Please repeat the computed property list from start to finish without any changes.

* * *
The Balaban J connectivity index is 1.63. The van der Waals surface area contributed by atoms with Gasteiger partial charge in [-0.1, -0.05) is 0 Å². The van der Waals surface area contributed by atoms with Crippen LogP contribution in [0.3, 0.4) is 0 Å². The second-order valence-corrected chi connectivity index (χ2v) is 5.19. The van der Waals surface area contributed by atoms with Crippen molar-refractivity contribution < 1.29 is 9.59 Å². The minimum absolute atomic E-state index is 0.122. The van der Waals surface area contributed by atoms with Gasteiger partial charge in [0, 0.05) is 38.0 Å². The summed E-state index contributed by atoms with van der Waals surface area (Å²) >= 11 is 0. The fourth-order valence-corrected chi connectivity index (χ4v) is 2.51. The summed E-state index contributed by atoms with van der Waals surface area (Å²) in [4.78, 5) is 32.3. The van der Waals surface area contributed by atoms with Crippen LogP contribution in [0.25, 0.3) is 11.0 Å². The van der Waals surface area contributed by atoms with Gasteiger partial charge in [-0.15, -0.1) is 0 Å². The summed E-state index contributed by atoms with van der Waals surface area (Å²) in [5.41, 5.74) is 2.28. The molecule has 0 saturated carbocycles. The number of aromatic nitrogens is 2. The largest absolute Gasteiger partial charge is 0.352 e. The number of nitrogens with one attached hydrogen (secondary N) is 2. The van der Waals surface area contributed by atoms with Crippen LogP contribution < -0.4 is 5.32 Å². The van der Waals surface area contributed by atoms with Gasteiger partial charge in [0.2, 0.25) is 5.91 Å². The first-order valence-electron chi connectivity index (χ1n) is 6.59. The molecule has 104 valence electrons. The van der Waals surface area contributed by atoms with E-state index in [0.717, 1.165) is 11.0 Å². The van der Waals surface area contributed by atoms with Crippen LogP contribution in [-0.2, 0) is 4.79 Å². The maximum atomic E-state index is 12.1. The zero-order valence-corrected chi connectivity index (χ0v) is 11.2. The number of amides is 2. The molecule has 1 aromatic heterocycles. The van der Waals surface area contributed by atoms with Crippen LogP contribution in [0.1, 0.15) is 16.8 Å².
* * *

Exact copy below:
The Balaban J connectivity index is 1.63. The van der Waals surface area contributed by atoms with Gasteiger partial charge in [-0.1, -0.05) is 0 Å². The van der Waals surface area contributed by atoms with Crippen LogP contribution in [0.3, 0.4) is 0 Å². The second-order valence-corrected chi connectivity index (χ2v) is 5.19. The van der Waals surface area contributed by atoms with Crippen molar-refractivity contribution < 1.29 is 9.59 Å². The minimum absolute atomic E-state index is 0.122. The van der Waals surface area contributed by atoms with Gasteiger partial charge in [0, 0.05) is 38.0 Å². The summed E-state index contributed by atoms with van der Waals surface area (Å²) >= 11 is 0. The fourth-order valence-corrected chi connectivity index (χ4v) is 2.51. The summed E-state index contributed by atoms with van der Waals surface area (Å²) in [4.78, 5) is 32.3. The van der Waals surface area contributed by atoms with Crippen LogP contribution in [0.25, 0.3) is 11.0 Å². The van der Waals surface area contributed by atoms with Gasteiger partial charge in [-0.15, -0.1) is 0 Å². The summed E-state index contributed by atoms with van der Waals surface area (Å²) in [5.41, 5.74) is 2.28. The molecule has 0 saturated carbocycles. The number of aromatic nitrogens is 2. The largest absolute Gasteiger partial charge is 0.352 e. The number of nitrogens with one attached hydrogen (secondary N) is 2. The van der Waals surface area contributed by atoms with Crippen LogP contribution < -0.4 is 5.32 Å². The van der Waals surface area contributed by atoms with Gasteiger partial charge in [0.2, 0.25) is 5.91 Å². The first-order valence-electron chi connectivity index (χ1n) is 6.59. The molecule has 104 valence electrons. The van der Waals surface area contributed by atoms with E-state index in [0.717, 1.165) is 11.0 Å². The van der Waals surface area contributed by atoms with Crippen LogP contribution in [-0.2, 0) is 4.79 Å². The maximum atomic E-state index is 12.1. The zero-order valence-corrected chi connectivity index (χ0v) is 11.2. The number of amides is 2. The molecule has 1 aromatic heterocycles. The van der Waals surface area contributed by atoms with Crippen LogP contribution in [0.1, 0.15) is 16.8 Å².